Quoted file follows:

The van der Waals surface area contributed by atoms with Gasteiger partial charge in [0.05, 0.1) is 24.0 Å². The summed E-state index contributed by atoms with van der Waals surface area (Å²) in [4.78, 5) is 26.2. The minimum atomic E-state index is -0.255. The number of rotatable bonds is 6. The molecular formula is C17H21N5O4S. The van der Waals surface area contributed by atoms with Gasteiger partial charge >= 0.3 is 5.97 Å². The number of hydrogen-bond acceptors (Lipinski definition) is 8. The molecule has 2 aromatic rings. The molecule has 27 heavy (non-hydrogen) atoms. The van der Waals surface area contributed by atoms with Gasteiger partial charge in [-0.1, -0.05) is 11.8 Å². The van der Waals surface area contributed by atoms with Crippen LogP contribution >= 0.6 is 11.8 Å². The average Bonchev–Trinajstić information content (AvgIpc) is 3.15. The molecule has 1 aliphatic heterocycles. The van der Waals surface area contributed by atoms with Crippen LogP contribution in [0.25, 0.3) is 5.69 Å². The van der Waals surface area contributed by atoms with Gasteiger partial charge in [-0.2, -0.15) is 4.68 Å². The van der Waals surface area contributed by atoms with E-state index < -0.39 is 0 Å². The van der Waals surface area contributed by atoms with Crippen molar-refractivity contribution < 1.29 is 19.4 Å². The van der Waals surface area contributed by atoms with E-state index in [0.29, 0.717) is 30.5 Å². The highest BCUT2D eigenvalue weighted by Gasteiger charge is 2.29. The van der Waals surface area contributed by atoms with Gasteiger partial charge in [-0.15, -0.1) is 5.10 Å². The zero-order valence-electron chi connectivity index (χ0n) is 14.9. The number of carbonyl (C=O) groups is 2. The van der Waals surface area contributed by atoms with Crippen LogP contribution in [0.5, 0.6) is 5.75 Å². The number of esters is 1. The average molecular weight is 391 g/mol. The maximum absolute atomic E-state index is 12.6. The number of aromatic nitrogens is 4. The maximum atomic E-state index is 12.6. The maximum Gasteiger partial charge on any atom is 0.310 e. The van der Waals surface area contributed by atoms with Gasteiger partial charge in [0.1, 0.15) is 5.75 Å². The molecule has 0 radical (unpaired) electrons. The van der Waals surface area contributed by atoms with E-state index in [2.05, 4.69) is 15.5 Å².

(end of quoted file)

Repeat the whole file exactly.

The van der Waals surface area contributed by atoms with Gasteiger partial charge in [0.05, 0.1) is 24.0 Å². The summed E-state index contributed by atoms with van der Waals surface area (Å²) in [4.78, 5) is 26.2. The minimum atomic E-state index is -0.255. The number of rotatable bonds is 6. The molecular formula is C17H21N5O4S. The van der Waals surface area contributed by atoms with Gasteiger partial charge >= 0.3 is 5.97 Å². The number of hydrogen-bond acceptors (Lipinski definition) is 8. The molecule has 2 aromatic rings. The molecule has 27 heavy (non-hydrogen) atoms. The van der Waals surface area contributed by atoms with Gasteiger partial charge in [-0.1, -0.05) is 11.8 Å². The van der Waals surface area contributed by atoms with Crippen LogP contribution >= 0.6 is 11.8 Å². The average Bonchev–Trinajstić information content (AvgIpc) is 3.15. The molecule has 1 aliphatic heterocycles. The van der Waals surface area contributed by atoms with Crippen LogP contribution in [0.25, 0.3) is 5.69 Å². The van der Waals surface area contributed by atoms with Gasteiger partial charge in [-0.2, -0.15) is 4.68 Å². The van der Waals surface area contributed by atoms with E-state index < -0.39 is 0 Å². The van der Waals surface area contributed by atoms with Crippen molar-refractivity contribution < 1.29 is 19.4 Å². The van der Waals surface area contributed by atoms with E-state index in [0.29, 0.717) is 30.5 Å². The highest BCUT2D eigenvalue weighted by Gasteiger charge is 2.29. The van der Waals surface area contributed by atoms with Gasteiger partial charge in [-0.15, -0.1) is 5.10 Å². The zero-order valence-electron chi connectivity index (χ0n) is 14.9. The number of carbonyl (C=O) groups is 2. The van der Waals surface area contributed by atoms with Crippen LogP contribution in [0.5, 0.6) is 5.75 Å². The number of esters is 1. The average molecular weight is 391 g/mol. The maximum absolute atomic E-state index is 12.6. The number of aromatic nitrogens is 4. The maximum atomic E-state index is 12.6. The maximum Gasteiger partial charge on any atom is 0.310 e. The van der Waals surface area contributed by atoms with Gasteiger partial charge in [0.1, 0.15) is 5.75 Å². The molecule has 0 radical (unpaired) electrons. The van der Waals surface area contributed by atoms with E-state index in [2.05, 4.69) is 15.5 Å².